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Indulge in nostalgia with old-fashioned snacks

Jan. 22, 2023 - 09:01 By Kim Hae-yeon
From left: Lemon citronade with bam gwaja, sunflower seed tuile and black sesame seed gangjeong, at Yeonhuidong Gwajajeom (Kim Hae-yeon/The Korea Herald)

Although ways of spending the Lunar New Year in Korea have evolved significantly in the past decades, being with family and friends over good food remains unchanged.

After the day's feast, munching on bags of traditional snacks can bring back old memories for adults, while triggering the curiosity of youngsters.

What are known as traditional snacks today are mostly of Japanese origin and were introduced to the country during the colonial period. Over time, these snacks changed in shape and flavor and began to be sold from pickup trucks and traditional markets.

Popular old-fashioned snack stores today offer customers the pleasures of enjoying traditional snacks, while also keeping up with the trends for first-timers to newly reach out for the addictive treats.

Yeonhuidong Gwajajeom, adjacent to Yonsei University's north gate (Kim Hae-yeon/The Korea Herald)

Yeonhuidong Gwajajeom

Yeonhuidong Gwajajeom, also known as Kang Seong Eun Myeonggua, is within walking distance of Yonsei University's north gate.

Looking to give traditional snacks a makeover and attract young people, the owners turned the two-story building into a cozy space with comfortable sofas where customers can nibble on snacks with a cup of coffee or tea.

"We started the business some 10 years ago, and at the time, my 9-year-old son named each (snack) after tasting them," Kang Ba-eul, co-owner of the store, told The Korea Herald. "Now that he is a high school student, he talks proudly to his friends that the names were his idea."

The wadadak series consists of brittle ingredients like peanuts or pecans, and is named after the sound of people biting into snacks. The dongdongee series includes snacks with nutritious ingredients, such as black bean and pistachios, sprinkled on top.

Four to six pieces of each type come in a small package, with ingredients noted on the back.

One of its signature items is the bam gwaja, also known as sangtu gwaja, named after its shape that resembles the men's traditional top knot hairstyle. Those who are gluten-intolerant will appreciate bam gwaja made of sweetened white kidney bean paste instead of flour.

Snacks at Yeonhuidong Gwajajeom fall on the less sweet side, with wholesome and aromatic flavors.

Kim Yong-an Gwajajeom near Samgakji Station Exit No. 4 (Kim Hae-yeon/The Korea Herald)

Kim Yong-an Gwajajeom

Located just a minute’s walk from Samgakji Station, Kim Yong-an Gwajajeom has been at the same place since 1967, delighting generations of customers with its homemade snacks.

If you want an authentic Korean snack experience, this is the place.

Stepping into the store, one can smell the sweet and savory scent of Korean-style senbei being baked with a generous mix of egg batter.

Traditional snacks are on display at Kim Yong-an Gwajajeom. (Kim Hae-yeon/The Korea Herald)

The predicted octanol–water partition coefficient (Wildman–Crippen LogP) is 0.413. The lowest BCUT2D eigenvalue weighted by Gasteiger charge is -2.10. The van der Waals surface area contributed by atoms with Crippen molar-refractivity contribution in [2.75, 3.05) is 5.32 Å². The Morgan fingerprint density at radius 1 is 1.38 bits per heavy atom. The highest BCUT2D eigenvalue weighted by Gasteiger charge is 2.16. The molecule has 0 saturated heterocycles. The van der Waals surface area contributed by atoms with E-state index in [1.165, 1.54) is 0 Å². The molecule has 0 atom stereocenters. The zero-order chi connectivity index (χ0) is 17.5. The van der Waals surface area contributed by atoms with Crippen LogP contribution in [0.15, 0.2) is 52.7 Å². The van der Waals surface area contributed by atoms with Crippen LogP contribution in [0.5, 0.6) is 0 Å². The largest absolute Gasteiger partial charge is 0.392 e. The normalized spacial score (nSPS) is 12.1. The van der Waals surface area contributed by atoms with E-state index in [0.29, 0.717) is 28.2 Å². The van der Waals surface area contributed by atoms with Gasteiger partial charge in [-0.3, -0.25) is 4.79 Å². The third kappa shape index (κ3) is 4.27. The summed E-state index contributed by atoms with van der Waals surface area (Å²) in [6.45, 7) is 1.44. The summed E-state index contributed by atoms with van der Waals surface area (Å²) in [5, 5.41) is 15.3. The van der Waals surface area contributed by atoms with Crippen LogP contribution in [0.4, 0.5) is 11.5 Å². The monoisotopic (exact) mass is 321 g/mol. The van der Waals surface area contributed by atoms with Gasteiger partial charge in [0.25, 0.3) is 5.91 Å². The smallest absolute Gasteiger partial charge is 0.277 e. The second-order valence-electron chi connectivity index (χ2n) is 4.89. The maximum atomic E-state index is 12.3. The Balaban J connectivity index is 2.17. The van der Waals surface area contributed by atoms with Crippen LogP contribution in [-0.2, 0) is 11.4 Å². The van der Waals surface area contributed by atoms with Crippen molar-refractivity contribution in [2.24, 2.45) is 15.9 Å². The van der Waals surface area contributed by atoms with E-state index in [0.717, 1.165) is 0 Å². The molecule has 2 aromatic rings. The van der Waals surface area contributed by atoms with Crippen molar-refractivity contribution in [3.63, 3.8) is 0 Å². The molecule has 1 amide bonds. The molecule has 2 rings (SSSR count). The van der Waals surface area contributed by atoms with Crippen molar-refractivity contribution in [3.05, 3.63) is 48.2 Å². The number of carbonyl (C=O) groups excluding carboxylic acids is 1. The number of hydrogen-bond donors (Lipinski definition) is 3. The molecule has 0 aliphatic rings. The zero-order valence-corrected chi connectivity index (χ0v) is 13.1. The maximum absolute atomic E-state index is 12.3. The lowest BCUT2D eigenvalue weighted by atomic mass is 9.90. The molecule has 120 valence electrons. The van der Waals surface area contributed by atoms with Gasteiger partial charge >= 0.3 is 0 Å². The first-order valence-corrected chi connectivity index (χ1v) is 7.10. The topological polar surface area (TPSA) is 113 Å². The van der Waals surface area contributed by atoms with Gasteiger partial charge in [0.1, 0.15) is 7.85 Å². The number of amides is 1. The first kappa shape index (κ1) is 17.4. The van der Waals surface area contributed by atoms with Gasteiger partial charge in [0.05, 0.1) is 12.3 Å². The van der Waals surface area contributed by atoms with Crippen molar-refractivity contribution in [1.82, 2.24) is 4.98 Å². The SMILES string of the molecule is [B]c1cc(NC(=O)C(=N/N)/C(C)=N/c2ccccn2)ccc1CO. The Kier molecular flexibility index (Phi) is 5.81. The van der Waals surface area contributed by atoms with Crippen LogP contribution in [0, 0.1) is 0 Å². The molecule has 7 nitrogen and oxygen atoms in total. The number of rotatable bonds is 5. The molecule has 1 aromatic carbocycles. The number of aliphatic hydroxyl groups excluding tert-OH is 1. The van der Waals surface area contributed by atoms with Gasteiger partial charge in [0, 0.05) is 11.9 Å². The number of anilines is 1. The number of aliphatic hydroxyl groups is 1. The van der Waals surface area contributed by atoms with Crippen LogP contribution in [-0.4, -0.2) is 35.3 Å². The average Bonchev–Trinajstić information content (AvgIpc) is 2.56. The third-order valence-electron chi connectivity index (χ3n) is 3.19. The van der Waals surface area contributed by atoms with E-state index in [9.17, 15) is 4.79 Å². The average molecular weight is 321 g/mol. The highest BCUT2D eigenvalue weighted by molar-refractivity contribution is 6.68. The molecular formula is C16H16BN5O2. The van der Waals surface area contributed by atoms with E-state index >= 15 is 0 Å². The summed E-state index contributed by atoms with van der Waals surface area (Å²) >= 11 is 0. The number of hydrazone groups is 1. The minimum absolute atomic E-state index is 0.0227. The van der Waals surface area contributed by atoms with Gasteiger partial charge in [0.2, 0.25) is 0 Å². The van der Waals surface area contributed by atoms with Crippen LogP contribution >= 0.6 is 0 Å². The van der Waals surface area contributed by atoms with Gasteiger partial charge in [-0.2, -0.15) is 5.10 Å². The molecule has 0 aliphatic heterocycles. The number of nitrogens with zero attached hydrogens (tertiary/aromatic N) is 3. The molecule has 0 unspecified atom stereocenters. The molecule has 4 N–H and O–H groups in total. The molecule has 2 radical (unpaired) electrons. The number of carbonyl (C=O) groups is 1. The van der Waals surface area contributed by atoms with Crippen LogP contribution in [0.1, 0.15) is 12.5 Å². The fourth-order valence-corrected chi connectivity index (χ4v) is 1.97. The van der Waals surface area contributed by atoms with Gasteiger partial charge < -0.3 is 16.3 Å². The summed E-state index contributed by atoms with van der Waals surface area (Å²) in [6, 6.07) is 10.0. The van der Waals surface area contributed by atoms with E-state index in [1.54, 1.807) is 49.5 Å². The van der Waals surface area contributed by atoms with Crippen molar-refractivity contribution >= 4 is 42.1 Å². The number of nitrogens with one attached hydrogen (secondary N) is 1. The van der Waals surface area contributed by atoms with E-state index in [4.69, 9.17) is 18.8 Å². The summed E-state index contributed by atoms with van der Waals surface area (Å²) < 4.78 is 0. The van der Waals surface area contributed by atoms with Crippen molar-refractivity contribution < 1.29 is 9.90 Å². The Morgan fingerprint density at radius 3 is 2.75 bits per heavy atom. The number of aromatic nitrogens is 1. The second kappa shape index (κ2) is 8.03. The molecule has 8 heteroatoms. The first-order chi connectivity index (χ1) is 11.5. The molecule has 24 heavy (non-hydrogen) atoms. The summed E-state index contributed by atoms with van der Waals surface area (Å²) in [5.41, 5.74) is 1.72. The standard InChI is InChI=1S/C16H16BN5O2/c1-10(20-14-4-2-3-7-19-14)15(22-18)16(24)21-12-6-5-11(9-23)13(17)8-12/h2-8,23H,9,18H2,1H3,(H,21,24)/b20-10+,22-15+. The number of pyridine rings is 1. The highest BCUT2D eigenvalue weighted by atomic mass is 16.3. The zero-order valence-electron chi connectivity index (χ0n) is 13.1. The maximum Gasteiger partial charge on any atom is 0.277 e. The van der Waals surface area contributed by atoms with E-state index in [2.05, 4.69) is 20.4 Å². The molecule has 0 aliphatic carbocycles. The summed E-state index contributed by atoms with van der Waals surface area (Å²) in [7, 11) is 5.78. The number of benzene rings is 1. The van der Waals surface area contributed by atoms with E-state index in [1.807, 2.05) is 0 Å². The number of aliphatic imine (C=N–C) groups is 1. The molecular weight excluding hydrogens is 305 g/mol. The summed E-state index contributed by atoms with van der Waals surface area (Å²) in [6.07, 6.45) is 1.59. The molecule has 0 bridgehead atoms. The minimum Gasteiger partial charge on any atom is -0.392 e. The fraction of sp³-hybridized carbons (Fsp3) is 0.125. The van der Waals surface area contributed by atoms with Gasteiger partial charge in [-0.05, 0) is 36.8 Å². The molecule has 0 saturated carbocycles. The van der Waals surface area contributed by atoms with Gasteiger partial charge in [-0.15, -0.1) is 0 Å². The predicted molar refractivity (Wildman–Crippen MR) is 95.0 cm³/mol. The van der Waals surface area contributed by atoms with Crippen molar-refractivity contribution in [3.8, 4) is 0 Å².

Some eight different snacks at Kim Yong-an Gwajajeom are crunchy and crispy, with moderate sweetness. One of the customer favorites is parae jeonbyeong, seaweed-sprinkled senbei.

"Before the pandemic, we had regular customers from Japan and US soldiers from the Yongsan military base," said Kim Hyeong-joong, owner of Kim Yong-an Gwajajeom. He would be happy to see them return to his father's place, Kim said, adding that they won't be able to forget the taste of their snacks.

A 400-gram bag of snacks at Kim Yong-an Gwajajeom (Kim Hae-yeon/The Korea Herald)

There is a scale at the counter which was handed down to Kim from his father, Kim Yong-an. A bag of 400 grams of snacks costs 10,000 won. The store opens at 10 a.m., but the closing hour varies from 3 p.m. to 5 p.m.

Mannadang royal confectioneries in Sinsa-dong, southern Seoul (Kim Hae-yeon/The Korea Herald)


If you prefer a chewy texture for your snacks, try Mannadang, located a block away from Garosugil in Sinsa-dong, southern Seoul.

Since 1963, the store has been reinventing Korean sweet confectioneries that were once served to the royals.

Hwang Mun-cheol, a master of royal confectioneries, passed down his skills to his son Hwang Ji-hyun, who now manages and operates Mannadang with his family.

Customer favorites here are yakgwa, deep-fried chewy treats made with wheat flour, honey and ginger, and mandugwa, a mandu-shaped yakgwa with cinnamon, ginger and jujube filling.

A box of yakgwa and mandugwa at Mannadang (Kim Hae-yeon/The Korea Herald)

Honey is used instead of sugar to make Mannadang's yakgwa, which are also less greasy compared to those commonly sold at markets. As for mandugwa, the more you chew, the more of the unique and complex flavor of the filling you will experience.

While yakgwa and mandugwa can be bought ready-made at the store, other snacks such as yugwa, dasik and different types of tteok must be ordered in advance via the store's website.